Are kids able to get enough sleep when hospitalized?

April 7, 2021
Miranda Hester

Ms. Hester is Content Specialist with Contemporary OB/GYN and Contemporary Pediatrics.

Adequate sleep helps the healing process. A study examines whether children who are hospitalized get enough sleep, and what factors may prevent them from doing so.

Being in the hospital can be a frightening experience for a child and that fear, along with environmental elements such as continual nose and light, could lead to poor sleep at a time when good sleep hygiene is so crucial. A report in JAMA Network Open looks into how the hospital environment can affect the sleep quality for children.1

The prospective cross-sectional study included children who were admitted to a general pediatric unit or the pediatric intensive care unit at a teaching hospital from October 2007 to July 2008. The participants were children aged 1 to 18 years who had an expected hospital stay of at least 2 nights. The participant’s usual sleep habits, information about the reason for the hospital stay, and demographic data were collected from records. Each child wore an actigraph for 1 to 3 consecutive days and nights. They also completed a sleep diary. Sound and light were measured with meters placed at the child’s bedside.

A total of 69 children were included in the study. The average number of minutes of nighttime sleep for participants aged 1 to 3 years, 4 to 7 years, 8 to 12 years, and 13 to 18 years was 444 (132), 475 (86), 436 (114), and 384 (83) minutes of nighttime sleep, respectively, and the number of night awakenings was 14 (3), 18 (3), 14 (8), and 12 (6), respectively. Participants who were in the general pediatric unit slept about 258 minutes more per night than those who were in the pediatric intensive care unit (95% CI, 165.16-350.56 minutes; P < .001). Children who had been admitted for exacerbations of chronic illness got 123 minutes less sleep than those who had been admitted for planned surgery illness (95% CI, 49.23-196.01 minutes; P < .01). Shared rooms led to 141 minutes less sleep than being in a private room (95% CI, −253.51 to −28.35 minutes; P = .01). Increased risk of instantaneous waking was linked to a nurse in the room for most or all of the night (HR, 1.08; 95% CI, 1.03-1.13; P = .003), a sound event greater than 80 decibels (HR, 1.35; 95% CI, 1.02-1.80; P = .04), or a light event greater than 150 lux (HR, 1.17; 95% CI, 1.01-1.36; P = .03). Decreased risk of instantaneous waking was tied to sharing a room with another patient (HR, 0.78; 95% CI, 0.72-0.84; P < .001), being admitted for a planned surgery (HR, 0.95; 95% CI, 0.91-0.99; P = .04), and being in the general pediatric unit (HR, 0.81; 95% CI, 0.77-0.85; P < .001).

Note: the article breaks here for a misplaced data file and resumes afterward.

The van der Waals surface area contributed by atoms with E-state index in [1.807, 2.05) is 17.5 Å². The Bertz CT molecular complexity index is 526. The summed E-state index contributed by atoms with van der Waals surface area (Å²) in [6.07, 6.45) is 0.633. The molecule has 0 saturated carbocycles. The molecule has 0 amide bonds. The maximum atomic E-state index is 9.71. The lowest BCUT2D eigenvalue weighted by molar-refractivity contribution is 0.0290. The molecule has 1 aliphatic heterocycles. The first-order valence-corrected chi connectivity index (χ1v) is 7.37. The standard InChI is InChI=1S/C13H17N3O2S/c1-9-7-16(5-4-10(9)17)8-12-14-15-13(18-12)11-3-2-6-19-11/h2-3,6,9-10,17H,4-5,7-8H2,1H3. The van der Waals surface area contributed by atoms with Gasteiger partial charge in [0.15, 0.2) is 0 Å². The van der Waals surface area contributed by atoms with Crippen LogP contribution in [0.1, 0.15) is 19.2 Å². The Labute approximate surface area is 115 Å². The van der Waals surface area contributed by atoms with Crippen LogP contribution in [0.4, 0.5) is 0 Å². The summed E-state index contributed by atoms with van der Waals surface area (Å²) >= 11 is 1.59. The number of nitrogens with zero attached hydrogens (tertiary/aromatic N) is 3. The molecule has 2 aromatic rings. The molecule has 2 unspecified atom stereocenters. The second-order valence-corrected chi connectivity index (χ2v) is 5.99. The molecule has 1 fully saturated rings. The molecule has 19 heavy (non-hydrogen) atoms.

The investigators concluded that children who are hospitalized have significant nighttime waking and restricted sleep, indicating that many get less than the recommended amount a sleep. Clinicians should advocate for solutions that reduce excessive nighttime light and noise exposures in hospitals.

Reference

1. Drouin O, Sato R, Drehmer J et al. Cost-effectiveness of a smoking cessation intervention for parents in pediatric primary care. JAMA Netw Open. 2021;4(4):e213927. doi:10.1001/jamanetworkopen.2021.3927